COOPER v. HINSON

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United States Court of Appeals,Fourth Circuit.

D.J. COOPER, Petitioner, v. David R. HINSON, Administrator, Federal Aviation Administration;  National Transportation Safety Board, Respondents.

No. 96-1617.

Decided: April 03, 1997

Before HALL and ERVIN, Circuit Judges, and BUTZNER, Senior Circuit Judge. ARGUED:  Evans B. Jessee, Roanoke, Virginia, for Petitioner.   Robert Paul Vente, Enforcement Division, Office of Chief Counsel, Federal Aviation Administration, Washington, DC, for Respondents.   ON BRIEF:  Kathleen A. Yodice, Acting Manager, Appellate Branch, Enforcement Division, Office of Chief Counsel, Federal Aviation Administration, Washington, DC, for Respondents.

OPINION

Petitioner D.J. Cooper seeks review of an order suspending his pilot certificate for 60 days.   The National Transportation Safety Board (Board), Respondent here,1 found that Cooper was the pilot in command of a flight during which he operated an aircraft under instrument flight rules without holding an instrument rating and thereby endangered the lives of his passengers, in violation of two Federal Aviation Regulations.   We deny Cooper's petition for review.

I.

The basic facts are not generally in dispute.   Cooper, William Saker, and two passengers boarded a Piper Saratoga airplane for a return flight to Roanoke, Virginia, from Atlantic City, New Jersey, on January 24, 1993.   Cooper, part owner of the airplane, has possessed a private pilot's license since 1969, but he does not hold an instrument rating or airplane transport pilot certificate.   Saker, with more than 60 years and 15,000 to 20,000 hours of flight time experience, was rated for instrument flight rules (IFR), but his certification was not current on the date of the flight, a fact that he never told Cooper.   Although the exact number is in dispute, Cooper and Saker had flown together between 25 and 40 times.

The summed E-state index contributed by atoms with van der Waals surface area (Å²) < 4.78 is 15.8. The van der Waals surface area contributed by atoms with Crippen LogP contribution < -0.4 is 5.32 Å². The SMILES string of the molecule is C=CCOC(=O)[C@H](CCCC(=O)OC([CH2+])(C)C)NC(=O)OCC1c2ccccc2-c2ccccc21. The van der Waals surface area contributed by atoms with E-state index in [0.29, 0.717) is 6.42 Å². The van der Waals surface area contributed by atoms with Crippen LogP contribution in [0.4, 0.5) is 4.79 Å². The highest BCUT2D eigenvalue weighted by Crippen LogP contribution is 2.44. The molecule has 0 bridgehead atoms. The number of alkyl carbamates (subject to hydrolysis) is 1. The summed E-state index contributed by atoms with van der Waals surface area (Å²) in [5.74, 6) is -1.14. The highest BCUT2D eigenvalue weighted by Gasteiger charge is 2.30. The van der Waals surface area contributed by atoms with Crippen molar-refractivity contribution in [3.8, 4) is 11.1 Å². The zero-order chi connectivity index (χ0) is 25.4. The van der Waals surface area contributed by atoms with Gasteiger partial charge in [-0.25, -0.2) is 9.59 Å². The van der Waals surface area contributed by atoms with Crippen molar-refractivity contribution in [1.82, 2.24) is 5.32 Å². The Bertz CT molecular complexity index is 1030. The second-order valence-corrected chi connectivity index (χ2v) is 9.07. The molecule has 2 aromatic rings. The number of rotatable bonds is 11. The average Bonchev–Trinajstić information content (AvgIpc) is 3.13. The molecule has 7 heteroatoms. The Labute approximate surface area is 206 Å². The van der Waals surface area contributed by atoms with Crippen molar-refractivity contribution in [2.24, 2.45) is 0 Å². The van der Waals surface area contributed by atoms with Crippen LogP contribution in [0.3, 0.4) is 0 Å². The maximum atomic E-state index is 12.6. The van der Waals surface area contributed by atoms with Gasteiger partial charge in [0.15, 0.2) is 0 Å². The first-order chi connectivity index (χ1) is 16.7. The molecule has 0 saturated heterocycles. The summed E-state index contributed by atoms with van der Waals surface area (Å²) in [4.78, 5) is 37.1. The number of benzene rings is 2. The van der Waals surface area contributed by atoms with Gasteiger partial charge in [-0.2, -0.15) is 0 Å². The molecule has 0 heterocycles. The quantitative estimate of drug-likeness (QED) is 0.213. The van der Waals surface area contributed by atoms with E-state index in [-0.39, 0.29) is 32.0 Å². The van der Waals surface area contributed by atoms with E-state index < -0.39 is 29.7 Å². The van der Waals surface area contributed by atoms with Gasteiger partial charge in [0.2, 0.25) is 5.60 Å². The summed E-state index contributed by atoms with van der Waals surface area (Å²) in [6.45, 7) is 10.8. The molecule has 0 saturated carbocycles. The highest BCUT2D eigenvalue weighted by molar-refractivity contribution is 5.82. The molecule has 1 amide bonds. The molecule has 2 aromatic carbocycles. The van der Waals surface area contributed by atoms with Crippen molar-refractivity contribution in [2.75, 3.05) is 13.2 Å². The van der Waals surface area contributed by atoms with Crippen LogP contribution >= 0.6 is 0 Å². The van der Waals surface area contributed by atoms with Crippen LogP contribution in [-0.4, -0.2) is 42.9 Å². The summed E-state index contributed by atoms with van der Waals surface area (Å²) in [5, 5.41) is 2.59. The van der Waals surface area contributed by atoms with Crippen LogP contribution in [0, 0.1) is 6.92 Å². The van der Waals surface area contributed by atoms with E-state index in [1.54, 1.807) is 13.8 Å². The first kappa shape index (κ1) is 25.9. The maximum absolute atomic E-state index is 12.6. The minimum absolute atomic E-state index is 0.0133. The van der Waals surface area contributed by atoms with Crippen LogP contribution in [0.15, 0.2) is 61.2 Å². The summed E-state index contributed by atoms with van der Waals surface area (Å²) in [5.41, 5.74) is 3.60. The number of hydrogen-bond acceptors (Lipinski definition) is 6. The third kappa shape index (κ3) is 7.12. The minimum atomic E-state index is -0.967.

As was their wont, Cooper took the left seat, Saker the right.2  At the time of departure, weather reports and forecasts indicated conditions were above visual flight rules (VFR) minima.   However, as the plane neared Washington, D.C., the weather deteriorated to below VFR minima.   Cooper alleges that Saker instructed him to call air traffic control (ATC) to obtain IFR clearance, which ATC granted.   Cooper claims that had Saker not so advised him, he would have reversed course.   The plane hit severe turbulence as it approached Roanoke.   Cooper was unable to negotiate the instrument approach to the airport.   He claims he implored Saker, “Help me.   Help me.”   Br. of Pet'r at 9.   Saker testified that he believed Cooper was requesting help from ATC, not from him.   Br. of Resp't at 8-9.   Saker did state prior to the hearing in this matter, however, that had he understood Cooper to be asking for his help, he would have taken over.   Id. at 9.   ATC subsequently told Cooper he could declare an emergency to obtain a preferential landing clearance, and Cooper declared the emergency.   He landed the plane safely, apparently without any help from Saker.

During its investigation of the incident, the Federal Aviation Administration (FAA) determined that Cooper had logged the entire flight as the pilot in command (PIC), including the two-hour portion operated under IFR.   See Suppl.App. at 10.   Cooper claimed that this was for insurance purposes only.   He also did not reveal to the FAA his later claim that Saker had manipulated the throttle at one point.